iPads Improve Language Skills in Kids with Autism

A new study has found that iPads can help facilitate the language development of children with autism.
A new study has found that iPads can help facilitate the language development of children with autism.

A new study has found that using iPads can help children with autism improve their language skills, CBS News reports. In the study, 61 kids, ages 5 to 8, were given speech therapy for 6 months. Half of the children were given access to iPads, while the other half were not. All of the kids involved in the study were "minimally verbal," meaning they had a vocabulary of fewer than 20 words.

The researchers found that the children using iPads doubled the number of words in their vocabulary, compared with those who did not use the device. The kids using iPads also showed much faster improvement in their language skills during the course of the study.

Dr. Connie Kasari, a professor of human development and psychology and psychiatry at the University of California, Los Angeles who helped to conduct the study, said that children benefit from using tablets because they allow for repeated practice, and the visual stimulants encourage verbal response. Using device like an iPad can also help clarify words the child is struggling with and may even alleviate the pressure to communicate, she explained.

This latest study is particularly interesting to us at Little Pim. We've heard from many families of children with autism who have expressed how much our program helped their kids communicate better in English, their native language. Parents have told us that their children with autism are drawn to the colors and sounds of our videos and that they've improved their language skills significantly using Little Pim.

We embrace the way technology can help children learn. That's why made our immersive language program for kids available both on DVD and in digital form, so that kids can use tablets or other devices to learn languages. And our mobile apps are another great way for kids to learn languages while having fun at the same time.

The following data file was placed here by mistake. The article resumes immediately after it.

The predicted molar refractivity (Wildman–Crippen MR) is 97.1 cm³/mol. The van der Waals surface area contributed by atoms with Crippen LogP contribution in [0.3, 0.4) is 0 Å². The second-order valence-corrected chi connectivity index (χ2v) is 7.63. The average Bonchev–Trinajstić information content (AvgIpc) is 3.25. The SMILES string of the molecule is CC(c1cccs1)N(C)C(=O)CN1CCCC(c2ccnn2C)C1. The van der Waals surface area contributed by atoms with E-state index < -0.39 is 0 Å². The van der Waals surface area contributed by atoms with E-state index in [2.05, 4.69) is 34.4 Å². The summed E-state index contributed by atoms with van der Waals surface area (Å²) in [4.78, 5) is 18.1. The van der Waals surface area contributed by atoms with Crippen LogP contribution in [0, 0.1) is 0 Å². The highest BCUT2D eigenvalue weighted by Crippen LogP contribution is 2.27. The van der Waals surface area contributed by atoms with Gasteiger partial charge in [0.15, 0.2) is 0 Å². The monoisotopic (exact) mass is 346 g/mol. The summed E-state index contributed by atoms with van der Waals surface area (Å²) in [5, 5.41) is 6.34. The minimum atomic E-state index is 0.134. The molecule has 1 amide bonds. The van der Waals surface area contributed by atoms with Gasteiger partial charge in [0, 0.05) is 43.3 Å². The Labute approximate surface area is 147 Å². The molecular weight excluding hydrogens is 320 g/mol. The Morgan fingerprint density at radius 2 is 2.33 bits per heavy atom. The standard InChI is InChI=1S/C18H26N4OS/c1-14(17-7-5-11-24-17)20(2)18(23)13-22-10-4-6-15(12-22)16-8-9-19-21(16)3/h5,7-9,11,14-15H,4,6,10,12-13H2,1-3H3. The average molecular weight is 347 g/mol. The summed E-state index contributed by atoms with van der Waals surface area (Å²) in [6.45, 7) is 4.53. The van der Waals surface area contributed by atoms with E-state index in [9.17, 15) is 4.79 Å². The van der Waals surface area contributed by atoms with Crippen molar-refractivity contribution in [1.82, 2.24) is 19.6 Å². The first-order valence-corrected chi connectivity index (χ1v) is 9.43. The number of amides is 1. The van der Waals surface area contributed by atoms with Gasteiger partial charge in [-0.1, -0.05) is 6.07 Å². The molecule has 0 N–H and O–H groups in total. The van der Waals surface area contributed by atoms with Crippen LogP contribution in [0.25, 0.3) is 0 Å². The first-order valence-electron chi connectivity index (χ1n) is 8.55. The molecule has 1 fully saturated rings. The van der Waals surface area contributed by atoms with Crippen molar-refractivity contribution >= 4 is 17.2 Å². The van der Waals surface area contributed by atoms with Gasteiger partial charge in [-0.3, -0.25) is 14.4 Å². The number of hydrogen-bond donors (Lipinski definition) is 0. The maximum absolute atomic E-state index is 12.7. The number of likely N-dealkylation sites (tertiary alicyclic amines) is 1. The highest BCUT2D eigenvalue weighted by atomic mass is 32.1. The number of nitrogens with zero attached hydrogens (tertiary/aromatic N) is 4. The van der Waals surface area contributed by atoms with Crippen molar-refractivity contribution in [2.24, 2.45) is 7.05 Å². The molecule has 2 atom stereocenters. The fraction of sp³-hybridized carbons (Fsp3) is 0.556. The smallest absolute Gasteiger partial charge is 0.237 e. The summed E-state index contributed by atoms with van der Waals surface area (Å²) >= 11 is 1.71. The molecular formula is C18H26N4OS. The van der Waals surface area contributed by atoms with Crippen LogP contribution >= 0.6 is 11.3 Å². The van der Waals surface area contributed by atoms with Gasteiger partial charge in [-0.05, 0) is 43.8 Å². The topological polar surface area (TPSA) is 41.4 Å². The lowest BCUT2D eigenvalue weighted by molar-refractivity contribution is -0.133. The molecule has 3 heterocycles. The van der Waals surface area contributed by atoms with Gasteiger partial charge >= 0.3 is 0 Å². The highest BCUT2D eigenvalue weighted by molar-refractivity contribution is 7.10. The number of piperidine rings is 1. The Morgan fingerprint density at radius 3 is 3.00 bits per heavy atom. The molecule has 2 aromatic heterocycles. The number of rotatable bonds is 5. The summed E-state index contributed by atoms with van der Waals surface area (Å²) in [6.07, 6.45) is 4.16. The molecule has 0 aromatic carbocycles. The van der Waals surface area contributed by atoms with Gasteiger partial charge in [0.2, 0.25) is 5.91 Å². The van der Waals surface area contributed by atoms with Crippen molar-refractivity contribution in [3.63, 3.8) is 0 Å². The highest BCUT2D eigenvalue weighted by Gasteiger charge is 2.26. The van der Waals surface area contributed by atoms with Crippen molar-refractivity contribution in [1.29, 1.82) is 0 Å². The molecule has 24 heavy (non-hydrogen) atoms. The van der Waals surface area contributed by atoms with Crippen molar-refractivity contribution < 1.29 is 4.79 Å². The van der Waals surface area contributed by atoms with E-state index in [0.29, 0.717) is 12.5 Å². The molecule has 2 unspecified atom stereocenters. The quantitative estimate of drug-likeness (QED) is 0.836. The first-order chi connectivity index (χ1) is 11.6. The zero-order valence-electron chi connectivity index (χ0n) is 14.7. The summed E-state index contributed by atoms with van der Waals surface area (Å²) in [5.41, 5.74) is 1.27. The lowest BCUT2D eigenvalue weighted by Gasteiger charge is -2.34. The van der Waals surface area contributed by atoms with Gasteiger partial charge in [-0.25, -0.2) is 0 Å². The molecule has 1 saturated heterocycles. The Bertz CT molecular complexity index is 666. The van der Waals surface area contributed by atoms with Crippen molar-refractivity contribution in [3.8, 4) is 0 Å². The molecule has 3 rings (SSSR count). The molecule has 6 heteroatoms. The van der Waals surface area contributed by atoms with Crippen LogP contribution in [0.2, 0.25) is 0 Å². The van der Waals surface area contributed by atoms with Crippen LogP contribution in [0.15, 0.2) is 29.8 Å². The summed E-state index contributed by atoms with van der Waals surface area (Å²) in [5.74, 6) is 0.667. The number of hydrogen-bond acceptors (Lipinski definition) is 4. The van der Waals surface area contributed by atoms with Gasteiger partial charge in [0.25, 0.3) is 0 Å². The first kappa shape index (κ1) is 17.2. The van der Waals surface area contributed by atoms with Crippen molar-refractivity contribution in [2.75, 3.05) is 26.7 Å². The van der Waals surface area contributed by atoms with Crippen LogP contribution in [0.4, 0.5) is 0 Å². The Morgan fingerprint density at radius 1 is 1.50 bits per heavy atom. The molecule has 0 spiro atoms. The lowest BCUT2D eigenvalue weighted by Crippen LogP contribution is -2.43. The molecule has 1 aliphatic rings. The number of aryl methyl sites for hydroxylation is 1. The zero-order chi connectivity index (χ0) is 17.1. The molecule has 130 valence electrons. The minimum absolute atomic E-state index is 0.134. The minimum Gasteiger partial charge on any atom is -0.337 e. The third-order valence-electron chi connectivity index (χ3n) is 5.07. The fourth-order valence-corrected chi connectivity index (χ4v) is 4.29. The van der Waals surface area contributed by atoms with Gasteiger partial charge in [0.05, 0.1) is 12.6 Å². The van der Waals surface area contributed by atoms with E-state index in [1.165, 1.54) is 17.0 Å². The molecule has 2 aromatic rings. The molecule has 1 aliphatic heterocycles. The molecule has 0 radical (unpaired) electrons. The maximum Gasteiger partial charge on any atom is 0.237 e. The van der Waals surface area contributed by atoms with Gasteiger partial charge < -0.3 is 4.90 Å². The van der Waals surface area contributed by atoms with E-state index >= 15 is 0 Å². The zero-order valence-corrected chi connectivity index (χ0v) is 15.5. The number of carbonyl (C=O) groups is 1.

If you have a child with autism, using an immersive language program like Little Pim on a tablet can be a great way for your child to improve his or her language skills. Our videos provide kids with visual and aural stimulation while encouraging feedback and repetition to help kids learn.

And if you have a child with Autism who's been helped by Little Pim, we'd love to hear from you! Email us at to share your story.

Stanford researchers say early language learning is critical

How do we begin to learn a language? How do young children go from the "goo" (baby talk) to being able to form real words and sentences by the time they're toddlers? In the video below, Stanford researchers discuss their studies involving children's language learning, what abilities are involved in language learning, and how language interacts with kids' understanding of their social world.

[youtube id="TBiE5F83ZE4"]

The researchers explain the importance of understanding how kids learn so that we can begin to design better early childhood intervention programs for kids who aren't getting enough language input, or in cases of developmental disabilities.

They also stress that the language children are exposed to in infancy and early childhood has a huge impact on their later language and academic abilities. As Associate Professor Michael Frank says in the video,

The language exposure you get early on in life is really critical for your later language proficiency and your school performance.

Their conclusion backs up the premise behind our award-winning language learning program: the best time for kids to learn a language is before age 6. Be sure to check out the research behind our method to learn more about how we integrate scientific studies like these to help kids effectively learn languages, both native and foreign.

The benefits of bilingualism - Dr Bialystok